In an age of digital abundance where anything any candidate does or says is being actively and continually watched, recorded, and deconstructed, Lien’s campaign has been a viral hit for all the wrong reasons. One campaign video was quickly found to have been copied from a private lottery company in the US, a rumour spread online ridiculing Lien’s mother for allegedly calling someone in the media to warn them ‘not to make Sean Lien unhappy’, and Lien’s public appearances have been a series of awkward activities clearly designed to fill checkboxes in a list of ‘Things Voters Don’t Yet Like About Sean Lien”.
With Taiwan’s economy neither sinking as the Cross-Strait Service Trade Agreement remains unsigned nor reaping substantial economy-wide benefits from ECFA, Lien’s attempts to frame the Taipei Mayor election about cross-Strait relations also fell on a flat note with voters who struggled to see how it was even a relevant issue. Almost everything the Lien team threw at Ko either failed to hit the target or quickly became an own-goal. A running joke involved counting the time it took Lien to deny something said or done by his campaign team.
For his part, Ko Wen-je has run a smart race, the core of which centred on not being Sean Lien, and curtly and often hilariously shutting down attempts to goad him into mud slinging. Early in the race, Ko succeeded in framing Lien for his privilege and family’s wealth. It was plainly clear that where Ko had some ‘bottom-up’ credentials, Lien was a parachute candidate whose selection was mostly the result of influence from the powerful Lien family faction in the party as well as stemming from a dearth of viable candidates. Ko’s career spent serving the public as a doctor matched up favourably against Lien’s “princeling” private business experience. Ko played the underdog to Lien as the bookies’ favourite, sat back and watched the Lien team come out swinging at shadows.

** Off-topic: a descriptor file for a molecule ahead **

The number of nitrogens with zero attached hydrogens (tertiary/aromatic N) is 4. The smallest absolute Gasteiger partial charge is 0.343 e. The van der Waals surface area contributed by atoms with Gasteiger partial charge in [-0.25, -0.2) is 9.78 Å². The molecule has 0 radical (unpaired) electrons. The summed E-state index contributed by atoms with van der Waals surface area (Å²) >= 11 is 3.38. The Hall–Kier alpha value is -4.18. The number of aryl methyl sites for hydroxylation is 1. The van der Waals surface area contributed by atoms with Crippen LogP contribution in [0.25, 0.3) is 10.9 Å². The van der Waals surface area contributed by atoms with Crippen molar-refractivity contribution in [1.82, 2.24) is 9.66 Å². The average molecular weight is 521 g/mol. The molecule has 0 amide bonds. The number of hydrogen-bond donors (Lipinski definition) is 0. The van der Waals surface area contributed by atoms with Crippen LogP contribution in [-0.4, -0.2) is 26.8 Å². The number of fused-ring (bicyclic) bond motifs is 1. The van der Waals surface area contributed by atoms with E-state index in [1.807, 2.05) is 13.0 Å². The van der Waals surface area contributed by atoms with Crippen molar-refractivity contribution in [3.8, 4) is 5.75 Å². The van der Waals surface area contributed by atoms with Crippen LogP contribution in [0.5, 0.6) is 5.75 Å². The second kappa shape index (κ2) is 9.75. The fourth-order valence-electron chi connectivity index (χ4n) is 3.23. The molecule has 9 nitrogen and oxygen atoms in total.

The televised debate between Ko and Lien on November 7 was possibly the defining moment of the campaign. In many ways it helped explain why Lien was still trailing Ko in the polls, and illustrated a fundamental problem at the heart of the Lien campaign. By standing back and absorbing then neutralising the Lien team’s attacks, the Ko team provided the space for the public to see the true values of the Lien campaign. Although Ko did cite to exhaustion Lien’s background as if being born into a rich political family was Lien’s fault, Ko’s careful unpicking of the smears against him made it increasingly hard for the Lien camp to say anything authentic at all. In the debate, Lien’s reasonable performance was undermined by two key moments. The first was when two questioners chosen by the Lien team from non profit and civil society organisations broke debate convention and asked unscripted and transparently partisan questions to Ko and Lien. The second prompted Lien to raise the spectre of former Taipei Mayor and President Chen Shui-bian, now languishing in jail for corruption.